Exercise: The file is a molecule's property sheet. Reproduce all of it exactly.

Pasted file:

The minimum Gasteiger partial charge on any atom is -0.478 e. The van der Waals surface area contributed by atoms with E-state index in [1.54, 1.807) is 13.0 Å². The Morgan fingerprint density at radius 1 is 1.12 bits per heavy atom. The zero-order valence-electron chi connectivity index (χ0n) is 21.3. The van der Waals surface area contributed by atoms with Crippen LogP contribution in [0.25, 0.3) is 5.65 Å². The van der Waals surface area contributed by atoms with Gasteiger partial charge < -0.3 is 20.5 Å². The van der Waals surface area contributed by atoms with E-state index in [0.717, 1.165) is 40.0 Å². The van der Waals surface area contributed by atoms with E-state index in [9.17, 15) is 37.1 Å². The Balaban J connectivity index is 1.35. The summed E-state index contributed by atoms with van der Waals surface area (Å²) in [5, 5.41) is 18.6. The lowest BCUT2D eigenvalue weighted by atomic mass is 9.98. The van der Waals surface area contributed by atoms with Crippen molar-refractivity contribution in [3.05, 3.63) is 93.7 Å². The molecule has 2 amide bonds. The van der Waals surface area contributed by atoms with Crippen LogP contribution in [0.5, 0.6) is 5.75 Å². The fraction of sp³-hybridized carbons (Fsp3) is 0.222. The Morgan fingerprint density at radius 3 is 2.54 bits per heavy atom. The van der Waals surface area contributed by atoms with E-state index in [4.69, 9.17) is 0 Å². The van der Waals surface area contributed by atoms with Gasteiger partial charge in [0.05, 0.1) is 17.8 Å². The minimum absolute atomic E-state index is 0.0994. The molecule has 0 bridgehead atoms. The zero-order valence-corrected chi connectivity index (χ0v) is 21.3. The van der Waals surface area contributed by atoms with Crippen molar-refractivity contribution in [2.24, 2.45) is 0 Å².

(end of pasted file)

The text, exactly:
The minimum Gasteiger partial charge on any atom is -0.478 e. The van der Waals surface area contributed by atoms with E-state index in [1.54, 1.807) is 13.0 Å². The Morgan fingerprint density at radius 1 is 1.12 bits per heavy atom. The zero-order valence-electron chi connectivity index (χ0n) is 21.3. The van der Waals surface area contributed by atoms with Crippen LogP contribution in [0.25, 0.3) is 5.65 Å². The van der Waals surface area contributed by atoms with Gasteiger partial charge < -0.3 is 20.5 Å². The van der Waals surface area contributed by atoms with E-state index in [0.717, 1.165) is 40.0 Å². The van der Waals surface area contributed by atoms with E-state index in [9.17, 15) is 37.1 Å². The Balaban J connectivity index is 1.35. The summed E-state index contributed by atoms with van der Waals surface area (Å²) in [5, 5.41) is 18.6. The lowest BCUT2D eigenvalue weighted by atomic mass is 9.98. The van der Waals surface area contributed by atoms with Crippen molar-refractivity contribution in [3.05, 3.63) is 93.7 Å². The molecule has 2 amide bonds. The van der Waals surface area contributed by atoms with Crippen LogP contribution in [0.5, 0.6) is 5.75 Å². The fraction of sp³-hybridized carbons (Fsp3) is 0.222. The Morgan fingerprint density at radius 3 is 2.54 bits per heavy atom. The van der Waals surface area contributed by atoms with E-state index in [4.69, 9.17) is 0 Å². The van der Waals surface area contributed by atoms with Gasteiger partial charge in [0.05, 0.1) is 17.8 Å². The minimum absolute atomic E-state index is 0.0994. The molecule has 0 bridgehead atoms. The zero-order valence-corrected chi connectivity index (χ0v) is 21.3. The van der Waals surface area contributed by atoms with Crippen molar-refractivity contribution in [2.24, 2.45) is 0 Å².